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Published: Monday, 4/25/2011

Interrogation guidelines from Guantanamo Bay list Pakistan’s spy agency as terror organization

ASSOCIATED PRESS

ISLAMABAD  — Guantanamo Bay prison authorities named Pakistan’s main intelligence agency a terrorist organization along with Hamas and other international militant networks, according to leaked documents likely to damage already rocky relations between the spy body and the CIA.

The 2007 documents from the Guantanamo Bay prison were part of a batch of classified material released by the Wikileaks website and included interrogation summaries from more than 700 detainees.

The publicity about the documents in Pakistan coincided with a visit here Monday by Gen. David Petraeus, top U.S. commander in Afghanistan.

Pakistan’s Inter-Services Intelligence agency, which falls under the control of the country’s powerful military, declined to comment, but it has consistently denied any ongoing links with Islamist militants.

The ISI is included in a list of more than 60 international militant networks, as well as Iran’s intelligence services, that appear in guidelines for interrogators at Guantanamo. It says the groups are “terrorist” entities or associations and say detainees linked to them “may have provided support to al-Qaida and the Taliban, or engaged in hostilities against U.S. and coalition forces.”

The CIA and the ISI have worked closely together since the Sept. 11 terrorist attacks to hunt down al-Qaida operatives sheltering in Pakistan. But U.S. officials have often voiced suspicions that elements of the ISI were either linked to or supporting militants even as the two countries publicly talked of their alliance in the campaign against extremism.

Those suspicions appear to be bolstered in part by documents about some individual detainees that were first reported by the U.K.’s Guardian newspaper.

For instance, the profile of Harun Shirzad al-Afghani says the U.S. believes the detainee attended an August 2006 meeting that included a variety of militants as well as representatives of Pakistan’s military and intelligence service. Those gathered decided to increase attacks in certain provinces of Afghanistan, the profile states, citing an unidentified letter.

The profile also states that al-Afghani claimed that an unnamed ISI officer paid $12,000 (1 million Pakistani rupees) to a militant involved in transporting ammunition to a weapons depot in eastern Afghanistan.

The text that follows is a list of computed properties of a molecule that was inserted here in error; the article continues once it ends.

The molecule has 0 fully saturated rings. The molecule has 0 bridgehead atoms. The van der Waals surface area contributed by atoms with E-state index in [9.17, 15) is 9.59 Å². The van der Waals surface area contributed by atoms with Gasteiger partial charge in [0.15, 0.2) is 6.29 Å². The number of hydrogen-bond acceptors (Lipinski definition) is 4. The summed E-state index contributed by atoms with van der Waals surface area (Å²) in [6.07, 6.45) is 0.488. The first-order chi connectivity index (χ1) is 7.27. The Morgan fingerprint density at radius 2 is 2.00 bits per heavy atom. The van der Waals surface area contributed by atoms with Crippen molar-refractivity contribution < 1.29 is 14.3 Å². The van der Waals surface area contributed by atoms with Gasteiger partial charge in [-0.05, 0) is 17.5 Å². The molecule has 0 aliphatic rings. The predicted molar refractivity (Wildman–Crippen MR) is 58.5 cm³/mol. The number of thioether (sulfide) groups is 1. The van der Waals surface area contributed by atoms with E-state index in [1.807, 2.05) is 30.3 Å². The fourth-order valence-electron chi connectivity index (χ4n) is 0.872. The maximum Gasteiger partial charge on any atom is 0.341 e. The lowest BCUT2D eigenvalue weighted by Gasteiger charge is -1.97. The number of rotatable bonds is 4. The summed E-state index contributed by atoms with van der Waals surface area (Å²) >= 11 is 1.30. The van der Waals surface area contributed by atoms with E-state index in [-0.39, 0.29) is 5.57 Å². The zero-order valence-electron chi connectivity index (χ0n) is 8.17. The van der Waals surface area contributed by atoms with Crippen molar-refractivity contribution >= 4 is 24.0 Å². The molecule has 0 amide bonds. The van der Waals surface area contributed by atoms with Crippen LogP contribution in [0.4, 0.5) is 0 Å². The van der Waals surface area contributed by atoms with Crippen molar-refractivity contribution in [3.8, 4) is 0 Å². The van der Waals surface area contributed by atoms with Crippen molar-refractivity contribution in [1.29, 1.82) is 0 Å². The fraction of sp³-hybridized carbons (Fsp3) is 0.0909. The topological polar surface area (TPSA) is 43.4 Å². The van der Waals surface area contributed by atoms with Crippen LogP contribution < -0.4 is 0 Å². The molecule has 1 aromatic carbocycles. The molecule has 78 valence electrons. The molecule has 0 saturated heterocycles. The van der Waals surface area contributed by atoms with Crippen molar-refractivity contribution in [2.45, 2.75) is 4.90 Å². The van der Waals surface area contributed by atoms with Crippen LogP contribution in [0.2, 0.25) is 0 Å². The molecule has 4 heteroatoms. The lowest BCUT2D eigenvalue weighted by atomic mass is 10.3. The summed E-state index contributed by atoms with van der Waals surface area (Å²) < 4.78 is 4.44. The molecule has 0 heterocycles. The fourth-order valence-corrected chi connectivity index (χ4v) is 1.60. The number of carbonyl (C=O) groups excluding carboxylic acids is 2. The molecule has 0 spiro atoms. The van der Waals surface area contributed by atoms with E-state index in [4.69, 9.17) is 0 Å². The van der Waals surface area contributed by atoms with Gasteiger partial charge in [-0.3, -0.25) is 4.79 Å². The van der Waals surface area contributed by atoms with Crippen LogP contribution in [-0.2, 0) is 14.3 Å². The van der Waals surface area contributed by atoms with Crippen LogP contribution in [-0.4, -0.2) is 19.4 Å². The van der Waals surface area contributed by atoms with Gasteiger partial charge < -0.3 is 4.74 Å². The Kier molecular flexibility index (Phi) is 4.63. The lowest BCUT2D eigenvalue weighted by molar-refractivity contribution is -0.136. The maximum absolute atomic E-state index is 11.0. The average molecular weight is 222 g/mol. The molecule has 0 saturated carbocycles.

Relations between the U.S. and Pakistan hit a new low this year after an American CIA contractor shot and killed two Pakistanis he claimed were robbing him. Since then, the ISI has complained about American drones strikes along the Afghan border and the alleged existence of scores of CIA agents in the country without its knowledge.

In a rare public accusation last week, Adm. Mike Mullen, the chairman of the U.S. joint chiefs of staff, said the ISI had continued links to the powerful network of an Afghan warlord that has bases in a northwestern tribal region of Pakistan. Hours later, Pakistan’s army chief, Gen. Ashfaq Parvez Kayani, rejected what he called “negative propaganda” by the United States.

Petraeus met with Kayani during his trip Monday, a U.S. Embassy statement said. It gave few details other than to say the two “discussed topics of mutual interest and ways to improve regional security.”

Allegations of links between the ISI and Islamist militants date back to the 1980s, when Pakistan — along with the United States — was supporting the “Afghan Jihad” against the Soviet occupation in neighboring Afghanistan. These days, many analysts say the country wants to keep the militant commanders as potential allies in Afghanistan once the Americans withdraw.



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